When you need to have difficult conversations, it’s a good idea to think ahead about what you’ll say and how your child might feel. This can help you avoid conflict.
Arranging a time and place where you can have some privacy also helps. For example, ‘Izzy, I’d like to make a time to talk with you about some things that are happening around the house. We can talk about it over pizza on Saturday night. OK?’
It might help to think of your relationship with your child as a sort of bank account. Spending time together, having fun and giving help and support are ‘deposits’, but arguments, blaming and criticism are ‘withdrawals’. The trick is to keep the account balanced – or even in the black.
Telling your child honestly how his behaviour affects you can help your relationship. ‘I’ statements can be a big help here. For example, saying ‘I really worry when you don’t come home on time’ will probably get a better response than ‘You know you’re supposed to ring me after school!’
Everybody makes mistakes, and nobody’s perfect. It’s all about how you deal with mistakes – both your own and your child’s – when they happen. Taking responsibility for mistakes is a good first step, and then working out what you can do to make things better might be your next move.
Saying sorry to your child when you make a mistake helps to keep your relationship going well.
You can stay connected with your child by spending special and enjoyable time together.
The great thing is that sometimes the best moments are casual and unplanned, like when your child decides to tell you about her day at school over the washing up. When these moments happen, try to stop what you’re doing and give your child your full attention. This sends the message, ‘You’re important to me and I love you’.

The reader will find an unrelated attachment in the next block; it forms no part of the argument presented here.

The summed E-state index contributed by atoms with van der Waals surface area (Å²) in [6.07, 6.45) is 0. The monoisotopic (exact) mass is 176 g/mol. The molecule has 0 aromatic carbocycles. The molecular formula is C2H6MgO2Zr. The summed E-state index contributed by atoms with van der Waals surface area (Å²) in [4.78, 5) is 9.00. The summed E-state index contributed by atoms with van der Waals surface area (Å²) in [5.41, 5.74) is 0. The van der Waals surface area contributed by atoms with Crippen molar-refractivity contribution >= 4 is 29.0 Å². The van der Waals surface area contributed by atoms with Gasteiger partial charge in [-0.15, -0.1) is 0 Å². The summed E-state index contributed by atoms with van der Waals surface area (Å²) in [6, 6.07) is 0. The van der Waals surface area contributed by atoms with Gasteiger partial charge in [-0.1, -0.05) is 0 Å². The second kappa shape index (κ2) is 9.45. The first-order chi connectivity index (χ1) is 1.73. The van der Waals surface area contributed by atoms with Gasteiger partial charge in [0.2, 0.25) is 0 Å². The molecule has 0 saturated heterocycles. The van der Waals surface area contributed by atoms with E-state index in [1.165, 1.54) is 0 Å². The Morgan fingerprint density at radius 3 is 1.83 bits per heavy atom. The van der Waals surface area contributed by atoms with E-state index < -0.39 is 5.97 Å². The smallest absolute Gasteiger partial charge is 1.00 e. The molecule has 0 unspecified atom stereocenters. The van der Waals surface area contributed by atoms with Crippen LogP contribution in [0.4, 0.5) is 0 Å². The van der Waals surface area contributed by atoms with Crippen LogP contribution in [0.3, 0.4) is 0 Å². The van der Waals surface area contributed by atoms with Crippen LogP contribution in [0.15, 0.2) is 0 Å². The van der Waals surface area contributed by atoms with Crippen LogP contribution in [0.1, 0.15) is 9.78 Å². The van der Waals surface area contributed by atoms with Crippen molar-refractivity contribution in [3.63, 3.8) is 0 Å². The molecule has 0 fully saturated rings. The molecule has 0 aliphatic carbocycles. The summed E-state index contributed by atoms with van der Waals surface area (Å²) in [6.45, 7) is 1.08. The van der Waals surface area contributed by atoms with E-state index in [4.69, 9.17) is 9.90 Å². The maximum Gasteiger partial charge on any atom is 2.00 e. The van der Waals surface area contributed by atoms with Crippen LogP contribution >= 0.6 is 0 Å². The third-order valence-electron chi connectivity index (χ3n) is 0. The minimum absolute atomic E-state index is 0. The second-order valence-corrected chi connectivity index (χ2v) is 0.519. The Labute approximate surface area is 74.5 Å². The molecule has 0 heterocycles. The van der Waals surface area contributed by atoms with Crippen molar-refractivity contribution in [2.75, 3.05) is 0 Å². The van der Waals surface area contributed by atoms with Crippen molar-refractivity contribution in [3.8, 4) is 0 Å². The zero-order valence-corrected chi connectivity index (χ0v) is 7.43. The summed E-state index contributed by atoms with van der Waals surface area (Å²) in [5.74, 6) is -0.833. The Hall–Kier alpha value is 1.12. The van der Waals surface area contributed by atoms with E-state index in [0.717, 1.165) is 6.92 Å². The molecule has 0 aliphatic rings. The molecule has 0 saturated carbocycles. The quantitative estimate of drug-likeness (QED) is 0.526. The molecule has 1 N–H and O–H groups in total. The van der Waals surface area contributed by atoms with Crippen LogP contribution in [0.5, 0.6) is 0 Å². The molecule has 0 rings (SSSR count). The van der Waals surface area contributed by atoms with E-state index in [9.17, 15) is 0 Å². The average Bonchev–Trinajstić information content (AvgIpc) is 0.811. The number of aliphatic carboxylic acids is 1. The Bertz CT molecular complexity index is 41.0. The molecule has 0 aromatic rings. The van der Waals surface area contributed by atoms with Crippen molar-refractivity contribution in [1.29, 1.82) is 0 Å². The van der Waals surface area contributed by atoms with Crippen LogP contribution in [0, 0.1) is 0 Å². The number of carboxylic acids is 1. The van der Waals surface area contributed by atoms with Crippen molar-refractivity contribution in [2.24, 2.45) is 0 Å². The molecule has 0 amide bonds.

Teenagers crave some privacy and a space of their own.
Asking for your child’s permission to enter his room, and not going through his phone or belongings, are ways to show this respect. Another way might be to think about what you really need to know, and what can be left as private between your child and his friends.
Family rituals can give your child a sense of stability and belonging at a time when lots of other things around her – and inside her – might be changing. Some families might choose to have Friday family pizza nights, pancakes for breakfast on Sundays, or particular traditions for celebrating birthdays.
When you follow through on promises, good or bad, your child learns to trust and respect you. Be clear and consistent, and promise only what you know you can deliver.
Just as you might do, your child will probably slip up and break the rules sometimes. Teenagers and their brains are still under construction – they’re still working out who they are. Testing boundaries is all part of the process, so it helps to be realistic about your child’s behaviour.
Laughing or making jokes can help diffuse tension and possible conflict, and stop you and your child taking things too personally. You can also sometimes use a joke or a laugh to kick off a difficult conversation.
This website is a collaboration between Tusla and the Childhood Development Initiative (CDI)